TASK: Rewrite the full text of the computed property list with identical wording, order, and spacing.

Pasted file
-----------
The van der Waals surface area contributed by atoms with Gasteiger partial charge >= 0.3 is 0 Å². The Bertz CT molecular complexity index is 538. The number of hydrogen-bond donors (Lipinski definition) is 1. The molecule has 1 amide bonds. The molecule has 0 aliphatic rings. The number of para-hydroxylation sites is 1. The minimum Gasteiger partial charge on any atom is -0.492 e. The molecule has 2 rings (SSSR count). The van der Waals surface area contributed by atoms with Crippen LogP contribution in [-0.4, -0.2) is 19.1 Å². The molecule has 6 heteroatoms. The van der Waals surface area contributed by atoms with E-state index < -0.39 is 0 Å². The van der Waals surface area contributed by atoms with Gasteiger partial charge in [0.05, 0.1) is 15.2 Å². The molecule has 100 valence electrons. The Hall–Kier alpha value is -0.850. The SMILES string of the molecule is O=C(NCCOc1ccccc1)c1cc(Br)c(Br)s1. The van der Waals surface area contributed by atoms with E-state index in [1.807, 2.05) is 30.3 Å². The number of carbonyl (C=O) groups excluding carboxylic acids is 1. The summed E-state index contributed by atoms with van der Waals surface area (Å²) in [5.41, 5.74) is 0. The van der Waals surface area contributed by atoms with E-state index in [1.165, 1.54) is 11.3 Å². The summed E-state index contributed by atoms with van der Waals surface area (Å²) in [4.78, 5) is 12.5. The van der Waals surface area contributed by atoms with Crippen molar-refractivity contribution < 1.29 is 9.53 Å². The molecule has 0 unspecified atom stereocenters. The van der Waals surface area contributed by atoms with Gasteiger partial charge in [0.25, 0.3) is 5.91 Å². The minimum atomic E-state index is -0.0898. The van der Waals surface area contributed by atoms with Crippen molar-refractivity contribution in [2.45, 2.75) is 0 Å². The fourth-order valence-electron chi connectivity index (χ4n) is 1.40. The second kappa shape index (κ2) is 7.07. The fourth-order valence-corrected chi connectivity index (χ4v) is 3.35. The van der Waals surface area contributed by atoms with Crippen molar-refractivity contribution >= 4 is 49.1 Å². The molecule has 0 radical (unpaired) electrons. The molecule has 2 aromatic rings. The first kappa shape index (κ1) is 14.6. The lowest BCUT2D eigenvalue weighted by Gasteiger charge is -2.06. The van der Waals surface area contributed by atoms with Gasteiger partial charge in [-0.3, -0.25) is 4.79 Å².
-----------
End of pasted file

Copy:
The van der Waals surface area contributed by atoms with Gasteiger partial charge >= 0.3 is 0 Å². The Bertz CT molecular complexity index is 538. The number of hydrogen-bond donors (Lipinski definition) is 1. The molecule has 1 amide bonds. The molecule has 0 aliphatic rings. The number of para-hydroxylation sites is 1. The minimum Gasteiger partial charge on any atom is -0.492 e. The molecule has 2 rings (SSSR count). The van der Waals surface area contributed by atoms with Crippen LogP contribution in [-0.4, -0.2) is 19.1 Å². The molecule has 6 heteroatoms. The van der Waals surface area contributed by atoms with E-state index < -0.39 is 0 Å². The van der Waals surface area contributed by atoms with Gasteiger partial charge in [0.05, 0.1) is 15.2 Å². The molecule has 100 valence electrons. The Hall–Kier alpha value is -0.850. The SMILES string of the molecule is O=C(NCCOc1ccccc1)c1cc(Br)c(Br)s1. The van der Waals surface area contributed by atoms with E-state index in [1.807, 2.05) is 30.3 Å². The number of carbonyl (C=O) groups excluding carboxylic acids is 1. The summed E-state index contributed by atoms with van der Waals surface area (Å²) in [5.41, 5.74) is 0. The van der Waals surface area contributed by atoms with E-state index in [1.165, 1.54) is 11.3 Å². The summed E-state index contributed by atoms with van der Waals surface area (Å²) in [4.78, 5) is 12.5. The van der Waals surface area contributed by atoms with Crippen molar-refractivity contribution < 1.29 is 9.53 Å². The molecule has 0 unspecified atom stereocenters. The van der Waals surface area contributed by atoms with Gasteiger partial charge in [0.25, 0.3) is 5.91 Å². The minimum atomic E-state index is -0.0898. The van der Waals surface area contributed by atoms with Crippen molar-refractivity contribution in [2.45, 2.75) is 0 Å². The fourth-order valence-electron chi connectivity index (χ4n) is 1.40. The second kappa shape index (κ2) is 7.07. The fourth-order valence-corrected chi connectivity index (χ4v) is 3.35. The van der Waals surface area contributed by atoms with Crippen molar-refractivity contribution >= 4 is 49.1 Å². The molecule has 0 radical (unpaired) electrons. The molecule has 2 aromatic rings. The first kappa shape index (κ1) is 14.6. The lowest BCUT2D eigenvalue weighted by Gasteiger charge is -2.06. The van der Waals surface area contributed by atoms with Gasteiger partial charge in [-0.3, -0.25) is 4.79 Å².